HP Spectre XT TouchSmart Ultrabook Reviewby Dustin Sklavos on May 27, 2013 5:00 AM EST
In and Around the HP Spectre XT TouchSmart
If nothing else, the HP Spectre XT TouchSmart is a looker. While it's hard not to feel a little bit of fatigue at all the designs essentially aping the MacBook Pro aesthetic, at least HP is doing it right with the Spectre XT TouchSmart. This is a good-looking, well built ultrabook.
The majority of the Spectre XT's shell is comprised of sturdy brushed aluminum, with the HP logo tastefully etched into the lower corner of the lid. The interior surfaces are brushed aluminum as well, excluding the display and bezel, and the bottom of the shell enjoys a soft touch coating that I think is actually a better choice than simply wrapping the whole thing in garden variety brushed aluminum.
On the interior of the notebook, there's a glossy edge-to-edge finish for the touchscreen display. Under the hinge is the first pair of speakers, with the second set hiding on the edges of the underside of the notebook. The keyboard is HP's traditional chiclet style layout and white LED backlit; they've eschewed the 10-key, but I've been told 10-key is going to be coming back in the next product cycle for notebooks in this size class. Typing action is pretty good, but it's about time for HP to retire or revise this design.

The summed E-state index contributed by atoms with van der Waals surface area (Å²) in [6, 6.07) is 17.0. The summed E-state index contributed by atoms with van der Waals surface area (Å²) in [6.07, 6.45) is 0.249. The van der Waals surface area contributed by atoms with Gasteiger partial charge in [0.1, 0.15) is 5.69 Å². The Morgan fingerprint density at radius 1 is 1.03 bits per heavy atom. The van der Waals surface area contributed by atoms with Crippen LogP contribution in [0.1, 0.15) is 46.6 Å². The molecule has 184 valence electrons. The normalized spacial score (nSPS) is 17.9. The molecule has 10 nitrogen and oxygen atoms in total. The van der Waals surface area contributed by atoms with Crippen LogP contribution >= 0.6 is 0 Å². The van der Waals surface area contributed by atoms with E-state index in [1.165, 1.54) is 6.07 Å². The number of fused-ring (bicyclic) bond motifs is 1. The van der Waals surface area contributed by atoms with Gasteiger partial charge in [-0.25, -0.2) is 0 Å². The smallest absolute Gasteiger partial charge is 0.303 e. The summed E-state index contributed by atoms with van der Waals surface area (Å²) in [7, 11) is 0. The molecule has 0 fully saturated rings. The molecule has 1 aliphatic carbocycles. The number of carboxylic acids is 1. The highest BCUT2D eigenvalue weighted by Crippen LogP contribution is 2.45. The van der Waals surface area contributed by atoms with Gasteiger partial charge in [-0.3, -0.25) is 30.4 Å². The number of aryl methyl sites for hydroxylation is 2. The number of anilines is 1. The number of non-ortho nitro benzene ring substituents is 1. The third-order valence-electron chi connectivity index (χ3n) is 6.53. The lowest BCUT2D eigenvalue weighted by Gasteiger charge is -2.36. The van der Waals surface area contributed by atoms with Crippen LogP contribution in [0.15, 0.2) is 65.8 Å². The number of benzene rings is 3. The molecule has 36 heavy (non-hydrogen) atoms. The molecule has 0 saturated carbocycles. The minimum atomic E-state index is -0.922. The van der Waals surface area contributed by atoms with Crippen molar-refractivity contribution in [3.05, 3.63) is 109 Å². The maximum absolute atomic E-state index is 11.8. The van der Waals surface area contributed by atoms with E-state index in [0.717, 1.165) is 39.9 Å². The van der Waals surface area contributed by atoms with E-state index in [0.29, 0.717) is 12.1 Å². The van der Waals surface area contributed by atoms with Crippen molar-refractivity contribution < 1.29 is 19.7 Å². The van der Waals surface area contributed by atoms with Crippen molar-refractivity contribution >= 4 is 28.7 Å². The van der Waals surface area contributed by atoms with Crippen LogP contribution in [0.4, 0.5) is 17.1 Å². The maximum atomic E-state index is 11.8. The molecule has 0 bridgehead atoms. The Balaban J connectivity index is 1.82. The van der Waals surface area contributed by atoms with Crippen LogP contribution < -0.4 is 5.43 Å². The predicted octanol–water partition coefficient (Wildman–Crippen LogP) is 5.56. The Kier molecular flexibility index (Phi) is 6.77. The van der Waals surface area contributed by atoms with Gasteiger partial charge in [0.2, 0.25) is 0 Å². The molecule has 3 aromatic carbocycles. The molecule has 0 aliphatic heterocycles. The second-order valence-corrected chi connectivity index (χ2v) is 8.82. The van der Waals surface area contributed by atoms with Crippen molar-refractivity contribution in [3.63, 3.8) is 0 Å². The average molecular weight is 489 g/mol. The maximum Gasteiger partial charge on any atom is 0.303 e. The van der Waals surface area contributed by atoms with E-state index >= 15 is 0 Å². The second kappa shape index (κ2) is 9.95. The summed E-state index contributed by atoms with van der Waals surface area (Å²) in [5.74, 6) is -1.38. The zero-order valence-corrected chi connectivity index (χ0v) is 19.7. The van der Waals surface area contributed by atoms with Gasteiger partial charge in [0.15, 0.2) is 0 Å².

Meanwhile, I've become a pretty big believer in glass touchpad surfaces. Toshiba's Kirabook sports one, and the ones HP has been using on their higher end consumer notebooks and in their EliteBooks are frankly stellar. While I still don't care for clickpads, we're at least finally getting to the point where they make sense. Windows 8's edge gestures make a solid case for them, and HP's implementation here is a sound one.
Unfortunately, the Spectre XT TouchSmart comes a bit loaded with bloatware like a relic from a bygone era. Including PowerDVD is pointless on a notebook that has no optical drive, and WildTangent has been infecting HP hardware for too long. The touch experience is fine, but the system as a whole isn't that snappy, and you can feel the difference between a mechanical hard disk with SSD caching and a true SSD storage solution. As is becoming an unpleasant tradition with the ultrabook movement and the need for thinner, lighter form factors, the Spectre XT is not user serviceable; you're stuck with the configuration you buy.